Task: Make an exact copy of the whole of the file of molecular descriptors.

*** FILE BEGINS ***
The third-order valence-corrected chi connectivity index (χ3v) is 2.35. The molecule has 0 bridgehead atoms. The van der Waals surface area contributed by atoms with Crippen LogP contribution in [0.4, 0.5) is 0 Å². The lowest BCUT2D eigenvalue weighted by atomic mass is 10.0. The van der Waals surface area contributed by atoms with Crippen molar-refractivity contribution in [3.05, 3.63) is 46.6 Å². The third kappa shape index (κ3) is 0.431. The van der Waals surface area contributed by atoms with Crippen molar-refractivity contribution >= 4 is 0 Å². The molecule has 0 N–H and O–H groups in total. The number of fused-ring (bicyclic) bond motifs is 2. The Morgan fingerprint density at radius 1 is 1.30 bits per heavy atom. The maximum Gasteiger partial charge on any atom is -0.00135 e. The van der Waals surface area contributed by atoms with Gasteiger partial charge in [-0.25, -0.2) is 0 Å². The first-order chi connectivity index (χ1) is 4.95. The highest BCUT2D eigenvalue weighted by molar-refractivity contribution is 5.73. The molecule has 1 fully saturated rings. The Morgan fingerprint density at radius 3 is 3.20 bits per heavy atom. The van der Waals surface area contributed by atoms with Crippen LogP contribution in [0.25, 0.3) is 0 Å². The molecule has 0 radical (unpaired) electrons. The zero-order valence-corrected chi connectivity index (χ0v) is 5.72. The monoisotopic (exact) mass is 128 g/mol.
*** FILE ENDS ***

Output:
The third-order valence-corrected chi connectivity index (χ3v) is 2.35. The molecule has 0 bridgehead atoms. The van der Waals surface area contributed by atoms with Crippen LogP contribution in [0.4, 0.5) is 0 Å². The lowest BCUT2D eigenvalue weighted by atomic mass is 10.0. The van der Waals surface area contributed by atoms with Crippen molar-refractivity contribution in [3.05, 3.63) is 46.6 Å². The third kappa shape index (κ3) is 0.431. The van der Waals surface area contributed by atoms with Crippen molar-refractivity contribution >= 4 is 0 Å². The molecule has 0 N–H and O–H groups in total. The number of fused-ring (bicyclic) bond motifs is 2. The Morgan fingerprint density at radius 1 is 1.30 bits per heavy atom. The maximum Gasteiger partial charge on any atom is -0.00135 e. The van der Waals surface area contributed by atoms with Gasteiger partial charge in [-0.25, -0.2) is 0 Å². The first-order chi connectivity index (χ1) is 4.95. The highest BCUT2D eigenvalue weighted by molar-refractivity contribution is 5.73. The molecule has 1 fully saturated rings. The Morgan fingerprint density at radius 3 is 3.20 bits per heavy atom. The van der Waals surface area contributed by atoms with Crippen LogP contribution in [0.25, 0.3) is 0 Å². The molecule has 0 radical (unpaired) electrons. The zero-order valence-corrected chi connectivity index (χ0v) is 5.72. The monoisotopic (exact) mass is 128 g/mol.